The Vegetarian Resource Group Blog


Posted on January 08, 2016 by The VRG Blog Editor

The new Dietary Guidelines have been released by U.S. Department of Health and Human Services and the U.S. Department of Agriculture.

The Dietary Guidelines for Americans is a resource for health professionals and policymakers as they design and implement food and nutrition programs that feed the American people, such as USDA’s National School Lunch Program and School Breakfast Program, which feed more than 30 million children each school day. The Dietary Guidelines also provides information that helps Americans make healthy choices for themselves and their families.

Included in the Dietary Guidelines is a Healthy Vegetarian Eating Pattern.

The text of the Dietary Guidelines states: “The Healthy Vegetarian Pattern is adapted from Dietary Guidelines Healthy U.S.-Style Pattern, modifying amounts recommended from some food groups to more closely reflect eating patterns reported by self-identified vegetarians in the National Health and Nutrition Examination Survey (NHANES). This analysis allowed development of a Pattern that is based on evidence of the foods and amounts consumed by vegetarians, in addition to meeting the same nutrient and Dietary Guidelines standards as the Healthy U.S.-Style Pattern. Based on a comparison of the food choices of these vegetarians to nonvegetarians in NHANES, amounts of soy products (particularly tofu and other processed soy products), legumes, nuts and seeds, and whole grains were increased, and meat, poultry, and seafood were eliminated. Dairy and eggs were included because they were consumed by the majority of these vegetarians. This Pattern can be vegan if all dairy choices are comprised of fortified soy beverages (soymilk) or other plant-based dairy substitutes. Note that vegetarian adaptations of the USDA Food Patterns were included in the 2010 Dietary Guidelines. However, those adaptations did not modify the underlying structure of the Patterns, but substituted the same amounts of plant foods for animal foods in each food group. In contrast, the current Healthy Vegetarian Pattern includes changes in food group composition and amounts, based on assessing the food choices of vegetarians. The Pattern is similar in meeting nutrient standards to the Healthy U.S.-Style Pattern, but somewhat higher in calcium and fiber and lower in vitamin D due to differences in the foods included.”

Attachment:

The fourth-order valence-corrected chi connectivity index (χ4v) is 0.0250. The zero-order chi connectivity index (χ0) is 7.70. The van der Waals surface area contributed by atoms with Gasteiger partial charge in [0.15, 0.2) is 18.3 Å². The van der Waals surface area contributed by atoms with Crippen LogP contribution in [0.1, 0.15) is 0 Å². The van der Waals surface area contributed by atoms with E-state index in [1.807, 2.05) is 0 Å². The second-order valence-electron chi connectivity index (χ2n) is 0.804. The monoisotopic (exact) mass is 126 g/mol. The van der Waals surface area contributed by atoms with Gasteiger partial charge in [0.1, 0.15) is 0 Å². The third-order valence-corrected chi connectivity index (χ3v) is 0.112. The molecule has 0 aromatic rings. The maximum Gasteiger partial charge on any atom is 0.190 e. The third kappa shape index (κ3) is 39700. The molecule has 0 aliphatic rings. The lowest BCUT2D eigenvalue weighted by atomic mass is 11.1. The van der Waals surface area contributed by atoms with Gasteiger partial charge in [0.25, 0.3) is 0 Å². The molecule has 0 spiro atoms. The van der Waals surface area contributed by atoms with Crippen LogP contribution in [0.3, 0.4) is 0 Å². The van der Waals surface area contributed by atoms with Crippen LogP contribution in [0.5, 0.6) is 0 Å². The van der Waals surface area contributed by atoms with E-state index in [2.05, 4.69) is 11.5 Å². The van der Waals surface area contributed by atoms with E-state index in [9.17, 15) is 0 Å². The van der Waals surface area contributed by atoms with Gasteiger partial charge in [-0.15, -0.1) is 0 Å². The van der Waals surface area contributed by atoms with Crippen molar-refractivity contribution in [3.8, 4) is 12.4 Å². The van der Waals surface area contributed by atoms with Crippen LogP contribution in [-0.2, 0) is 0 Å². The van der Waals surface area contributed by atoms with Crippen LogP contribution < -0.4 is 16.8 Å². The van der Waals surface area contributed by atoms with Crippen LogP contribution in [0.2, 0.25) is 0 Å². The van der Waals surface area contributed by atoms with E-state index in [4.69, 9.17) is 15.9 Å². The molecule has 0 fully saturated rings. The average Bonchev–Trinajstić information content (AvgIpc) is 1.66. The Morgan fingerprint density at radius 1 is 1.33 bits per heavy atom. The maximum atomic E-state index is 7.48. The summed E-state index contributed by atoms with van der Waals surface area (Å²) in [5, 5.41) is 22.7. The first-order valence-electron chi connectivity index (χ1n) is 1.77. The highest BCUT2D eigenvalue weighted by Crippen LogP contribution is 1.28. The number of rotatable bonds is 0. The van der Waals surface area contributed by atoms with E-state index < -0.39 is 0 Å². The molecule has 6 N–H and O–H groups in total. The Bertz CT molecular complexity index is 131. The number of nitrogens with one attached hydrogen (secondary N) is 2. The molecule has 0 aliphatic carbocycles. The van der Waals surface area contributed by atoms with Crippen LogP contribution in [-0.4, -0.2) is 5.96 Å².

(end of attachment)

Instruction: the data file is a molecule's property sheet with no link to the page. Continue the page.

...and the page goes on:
“To follow this Pattern, identify the appropriate calorie level, choose a variety of foods in each group and subgroup over time in recommended amounts, and limit choices that are not in nutrient-dense forms so that the overall calorie limit is not exceeded.” See Table A5-1

Readers may also be interested in VRG’s My Vegan Plate.


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